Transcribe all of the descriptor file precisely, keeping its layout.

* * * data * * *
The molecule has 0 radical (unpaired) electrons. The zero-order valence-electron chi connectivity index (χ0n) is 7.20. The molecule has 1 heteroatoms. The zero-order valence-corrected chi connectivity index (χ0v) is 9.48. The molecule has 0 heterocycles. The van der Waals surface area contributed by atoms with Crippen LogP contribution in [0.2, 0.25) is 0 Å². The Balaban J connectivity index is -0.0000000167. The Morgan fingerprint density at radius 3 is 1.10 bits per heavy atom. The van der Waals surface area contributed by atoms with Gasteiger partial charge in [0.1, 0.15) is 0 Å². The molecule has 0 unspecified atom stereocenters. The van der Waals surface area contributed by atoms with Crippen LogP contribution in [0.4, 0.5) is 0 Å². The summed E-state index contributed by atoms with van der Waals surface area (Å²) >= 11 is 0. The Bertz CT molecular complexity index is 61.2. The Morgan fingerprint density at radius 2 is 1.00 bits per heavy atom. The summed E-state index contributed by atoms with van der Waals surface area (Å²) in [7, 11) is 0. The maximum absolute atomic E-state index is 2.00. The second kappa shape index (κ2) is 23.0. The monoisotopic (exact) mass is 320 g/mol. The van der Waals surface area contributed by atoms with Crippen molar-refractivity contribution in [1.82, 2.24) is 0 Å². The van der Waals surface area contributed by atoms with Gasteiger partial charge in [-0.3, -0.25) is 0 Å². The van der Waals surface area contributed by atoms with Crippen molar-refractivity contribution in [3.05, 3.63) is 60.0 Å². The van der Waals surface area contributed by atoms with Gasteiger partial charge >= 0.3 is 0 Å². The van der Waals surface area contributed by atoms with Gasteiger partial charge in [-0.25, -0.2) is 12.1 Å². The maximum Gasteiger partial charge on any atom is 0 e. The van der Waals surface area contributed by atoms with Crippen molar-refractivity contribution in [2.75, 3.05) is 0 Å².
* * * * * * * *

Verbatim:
The molecule has 0 radical (unpaired) electrons. The zero-order valence-electron chi connectivity index (χ0n) is 7.20. The molecule has 1 heteroatoms. The zero-order valence-corrected chi connectivity index (χ0v) is 9.48. The molecule has 0 heterocycles. The van der Waals surface area contributed by atoms with Crippen LogP contribution in [0.2, 0.25) is 0 Å². The Balaban J connectivity index is -0.0000000167. The Morgan fingerprint density at radius 3 is 1.10 bits per heavy atom. The van der Waals surface area contributed by atoms with Gasteiger partial charge in [0.1, 0.15) is 0 Å². The molecule has 0 unspecified atom stereocenters. The van der Waals surface area contributed by atoms with Crippen LogP contribution in [0.4, 0.5) is 0 Å². The summed E-state index contributed by atoms with van der Waals surface area (Å²) >= 11 is 0. The Bertz CT molecular complexity index is 61.2. The Morgan fingerprint density at radius 2 is 1.00 bits per heavy atom. The summed E-state index contributed by atoms with van der Waals surface area (Å²) in [7, 11) is 0. The maximum absolute atomic E-state index is 2.00. The second kappa shape index (κ2) is 23.0. The monoisotopic (exact) mass is 320 g/mol. The van der Waals surface area contributed by atoms with Crippen molar-refractivity contribution in [1.82, 2.24) is 0 Å². The van der Waals surface area contributed by atoms with Gasteiger partial charge in [-0.3, -0.25) is 0 Å². The van der Waals surface area contributed by atoms with Crippen molar-refractivity contribution in [3.05, 3.63) is 60.0 Å². The van der Waals surface area contributed by atoms with Gasteiger partial charge >= 0.3 is 0 Å². The van der Waals surface area contributed by atoms with Gasteiger partial charge in [-0.25, -0.2) is 12.1 Å². The maximum Gasteiger partial charge on any atom is 0 e. The van der Waals surface area contributed by atoms with Crippen molar-refractivity contribution in [2.75, 3.05) is 0 Å².